It now follows Therefore will I return, and take away my corn in its time, and my new wine in its stated time. Here, again, the Prophet shows that God was, by extreme necessity, constrained to take vengeance on an ungodly and irreclaimable people. He makes known how great was the hardness of the people, and then adds, "What now remains, but to deprive those who have been so ungrateful to me of all their blessings?" It is, indeed, more than base for men to enjoy the gifts of God and to despise the giver; yea, to exalt his creatures to his place, and to reduce, as it were, all his authority to nothing. This the superstitious indeed do, for they thrust God from his pre-eminence, and insult his glory. Will God, in the meantime, so throw away his blessings as to suffer them to be profaned by the ungodly, and himself to be thus mocked with impunity? We now then see the object of the Prophet; for God here shows that there was no other remedy, but to deprive the Israelites of all their gifts: he had indeed enriched them, but they had abused all their abundance. It was therefore necessary to reduce them to extreme want, that they might no longer pollute God's gifts which ought to be held sacred by us.
And he uses a very suitable word; for lun natsal means properly, to pluck away to set free. I will by force take away, he says, my wool and my flax. It seems, indeed, to denote an unjust possession, as when one takes away by force from the hand of a robber what he unjustly possesses, or as when any one rescues wretched men from the power of a tyrant. So God now speaks, 'I will pluck away my gifts from these men who basely and unjustly pollute them.'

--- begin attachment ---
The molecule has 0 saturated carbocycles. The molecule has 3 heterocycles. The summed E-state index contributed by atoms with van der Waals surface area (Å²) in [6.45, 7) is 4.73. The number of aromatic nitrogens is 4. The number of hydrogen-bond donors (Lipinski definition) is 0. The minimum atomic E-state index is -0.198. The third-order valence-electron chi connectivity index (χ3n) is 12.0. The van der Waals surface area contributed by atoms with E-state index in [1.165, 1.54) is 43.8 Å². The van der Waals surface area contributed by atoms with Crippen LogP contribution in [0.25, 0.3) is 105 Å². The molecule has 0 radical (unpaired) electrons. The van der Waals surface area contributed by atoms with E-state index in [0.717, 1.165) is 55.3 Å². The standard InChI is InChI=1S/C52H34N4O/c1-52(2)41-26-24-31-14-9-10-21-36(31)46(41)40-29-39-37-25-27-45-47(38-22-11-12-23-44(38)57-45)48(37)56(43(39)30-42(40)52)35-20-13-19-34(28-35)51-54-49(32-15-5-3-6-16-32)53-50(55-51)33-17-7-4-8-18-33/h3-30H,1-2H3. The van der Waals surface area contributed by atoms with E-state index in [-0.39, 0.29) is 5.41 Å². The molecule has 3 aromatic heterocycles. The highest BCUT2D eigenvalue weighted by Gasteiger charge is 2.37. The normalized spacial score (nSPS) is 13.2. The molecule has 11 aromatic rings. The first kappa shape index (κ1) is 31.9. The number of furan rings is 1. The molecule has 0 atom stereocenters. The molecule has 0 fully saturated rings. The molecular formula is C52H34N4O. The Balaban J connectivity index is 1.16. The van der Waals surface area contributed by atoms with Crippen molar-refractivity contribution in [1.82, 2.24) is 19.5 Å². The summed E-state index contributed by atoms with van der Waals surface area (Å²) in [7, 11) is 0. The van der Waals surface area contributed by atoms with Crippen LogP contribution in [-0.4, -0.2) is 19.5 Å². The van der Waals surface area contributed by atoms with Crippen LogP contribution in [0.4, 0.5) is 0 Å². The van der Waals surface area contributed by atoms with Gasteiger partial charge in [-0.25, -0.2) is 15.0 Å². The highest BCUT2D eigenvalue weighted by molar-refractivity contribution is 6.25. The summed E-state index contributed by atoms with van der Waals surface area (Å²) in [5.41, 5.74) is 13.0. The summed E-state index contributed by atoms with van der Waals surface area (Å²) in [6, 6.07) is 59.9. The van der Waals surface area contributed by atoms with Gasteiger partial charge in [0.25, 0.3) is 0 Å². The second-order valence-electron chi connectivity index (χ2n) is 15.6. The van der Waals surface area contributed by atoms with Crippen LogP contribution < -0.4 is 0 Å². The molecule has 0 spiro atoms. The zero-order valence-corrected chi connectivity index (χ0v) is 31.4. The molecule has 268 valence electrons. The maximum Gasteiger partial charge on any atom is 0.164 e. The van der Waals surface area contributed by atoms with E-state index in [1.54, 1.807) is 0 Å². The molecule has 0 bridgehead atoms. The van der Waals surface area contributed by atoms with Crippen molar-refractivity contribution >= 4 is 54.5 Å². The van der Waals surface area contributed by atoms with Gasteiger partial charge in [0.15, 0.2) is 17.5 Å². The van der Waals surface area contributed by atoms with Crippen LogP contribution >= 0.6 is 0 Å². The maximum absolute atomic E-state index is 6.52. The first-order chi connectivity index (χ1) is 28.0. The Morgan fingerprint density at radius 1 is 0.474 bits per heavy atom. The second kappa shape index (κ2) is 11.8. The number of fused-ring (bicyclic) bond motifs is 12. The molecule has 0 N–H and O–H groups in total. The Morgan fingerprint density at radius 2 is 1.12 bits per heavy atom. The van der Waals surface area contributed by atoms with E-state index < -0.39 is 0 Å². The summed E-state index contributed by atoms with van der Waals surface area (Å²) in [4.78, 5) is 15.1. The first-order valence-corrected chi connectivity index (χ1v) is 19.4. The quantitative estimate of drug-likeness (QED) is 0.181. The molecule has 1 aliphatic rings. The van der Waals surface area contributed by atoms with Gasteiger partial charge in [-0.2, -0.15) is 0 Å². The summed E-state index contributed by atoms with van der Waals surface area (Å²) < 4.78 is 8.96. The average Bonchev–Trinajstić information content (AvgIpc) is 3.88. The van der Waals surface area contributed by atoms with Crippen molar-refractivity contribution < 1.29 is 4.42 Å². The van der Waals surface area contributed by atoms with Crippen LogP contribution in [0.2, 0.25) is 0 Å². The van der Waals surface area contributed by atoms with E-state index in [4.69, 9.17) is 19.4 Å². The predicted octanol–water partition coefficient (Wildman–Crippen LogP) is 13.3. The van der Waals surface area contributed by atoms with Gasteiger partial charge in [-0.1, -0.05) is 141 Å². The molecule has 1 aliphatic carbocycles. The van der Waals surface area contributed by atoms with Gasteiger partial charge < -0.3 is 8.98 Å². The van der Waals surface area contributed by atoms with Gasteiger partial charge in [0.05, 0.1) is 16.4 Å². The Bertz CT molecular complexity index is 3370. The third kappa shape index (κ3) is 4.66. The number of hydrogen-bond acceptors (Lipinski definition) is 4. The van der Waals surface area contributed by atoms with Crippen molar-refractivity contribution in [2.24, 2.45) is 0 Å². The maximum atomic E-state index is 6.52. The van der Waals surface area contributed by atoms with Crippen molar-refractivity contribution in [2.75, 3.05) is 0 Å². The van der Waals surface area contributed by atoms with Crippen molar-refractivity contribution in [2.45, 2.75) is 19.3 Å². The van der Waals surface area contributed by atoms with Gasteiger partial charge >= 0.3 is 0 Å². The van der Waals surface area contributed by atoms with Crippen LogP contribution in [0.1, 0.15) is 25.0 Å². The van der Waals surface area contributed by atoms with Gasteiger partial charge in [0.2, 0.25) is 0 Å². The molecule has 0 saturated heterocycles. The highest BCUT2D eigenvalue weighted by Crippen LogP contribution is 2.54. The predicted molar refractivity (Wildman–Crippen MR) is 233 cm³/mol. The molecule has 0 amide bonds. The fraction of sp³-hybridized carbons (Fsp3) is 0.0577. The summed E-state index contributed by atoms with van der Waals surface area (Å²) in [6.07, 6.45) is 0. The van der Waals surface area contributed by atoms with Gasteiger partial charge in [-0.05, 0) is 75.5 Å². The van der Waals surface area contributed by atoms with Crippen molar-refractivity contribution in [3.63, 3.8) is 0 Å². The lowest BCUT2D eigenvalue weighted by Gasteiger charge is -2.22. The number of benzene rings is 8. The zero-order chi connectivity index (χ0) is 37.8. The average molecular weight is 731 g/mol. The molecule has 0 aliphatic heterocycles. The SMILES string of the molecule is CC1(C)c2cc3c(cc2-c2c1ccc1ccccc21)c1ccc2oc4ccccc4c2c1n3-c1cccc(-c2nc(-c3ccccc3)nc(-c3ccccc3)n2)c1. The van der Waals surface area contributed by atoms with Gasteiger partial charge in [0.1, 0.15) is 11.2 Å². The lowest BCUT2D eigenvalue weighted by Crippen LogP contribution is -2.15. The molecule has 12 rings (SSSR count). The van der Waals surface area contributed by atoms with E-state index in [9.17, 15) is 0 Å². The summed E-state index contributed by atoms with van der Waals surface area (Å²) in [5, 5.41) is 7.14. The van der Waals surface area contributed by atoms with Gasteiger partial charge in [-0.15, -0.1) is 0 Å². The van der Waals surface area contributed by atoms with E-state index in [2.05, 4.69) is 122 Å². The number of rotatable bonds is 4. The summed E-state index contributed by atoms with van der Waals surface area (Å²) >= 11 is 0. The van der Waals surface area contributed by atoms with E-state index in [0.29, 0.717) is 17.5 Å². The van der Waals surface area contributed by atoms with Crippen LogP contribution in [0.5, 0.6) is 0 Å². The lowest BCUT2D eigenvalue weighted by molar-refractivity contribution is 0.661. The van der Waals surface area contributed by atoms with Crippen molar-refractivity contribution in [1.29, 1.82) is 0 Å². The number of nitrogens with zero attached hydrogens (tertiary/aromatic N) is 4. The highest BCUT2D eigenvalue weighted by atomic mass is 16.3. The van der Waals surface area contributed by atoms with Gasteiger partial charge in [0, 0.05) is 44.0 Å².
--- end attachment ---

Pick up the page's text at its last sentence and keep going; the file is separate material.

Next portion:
And he adds, to cover her nakedness. hwre, orue, properly, though not simply, means nakedness: it is the nakedness of the uncomely parts. Moses calls any indecorous part of the body hwre, orue, and so it means what is uncomely. This word we ought carefully to notice; for God here shows, that except he denudes idolaters, they will ever continue obstinate. How so? Because they use coverings for their baseness. While the ungodly enjoy their triumphs in the world, they regard them as veils drawn over them, so that nothing base or disgraceful can be seen in them. The same is the case with great kings and monarchs; they think that the eyes of all are dazzled by their splendour; and hence it is, that they are so audaciously dissolute. They think their own filth to be fine odour: such is the arrogance of the world. It is even so with the superstitious; when God is indulgent to them, they think that they have coverings. When, therefore, they abandon themselves to any kind of wickedness, they regard it as if it were a holy thing. How so? Because, whatever obscene thing is in them, it is covered by prosperity. When God observes such madness as this in men, can he do otherwise than pluck away his blessings, that such a pollution may not continually prevail? For it is an abuse extremely gross, that when God's blessings are so many images of his glory, and when his paternal goodness shines forth even towards the ungodly, the world should convert them to a purpose wholly contrary, and make them as coverings for themselves, that they may conceal their own baseness, and more freely sin and carry on war against God himself. Hence he says, "That they may no longer cover their baseness, I will pluck away whatever I have bestowed on them."
When he says, I will take away the corn and wine in its time, and in its stated time, he alludes, I have no doubt, to the time of harvest and vintage; as though he said, "The harvest will come, the vintage will come: there has been hitherto great fruitfulness; but I will show that the earth and all its fruits are subject to my will. Though, then, the Israelites are now full, and have their storehouses well furnished, they shall know that I rule over the harvest and the vintage, when the stated time shall come." Now, the Spirit of God denounced this punishment early, that the Israelites, if reclaimable, might return to a right course. But as their blindness was so great that they despised all that had been said to them, no excuse remained for them. It now follows --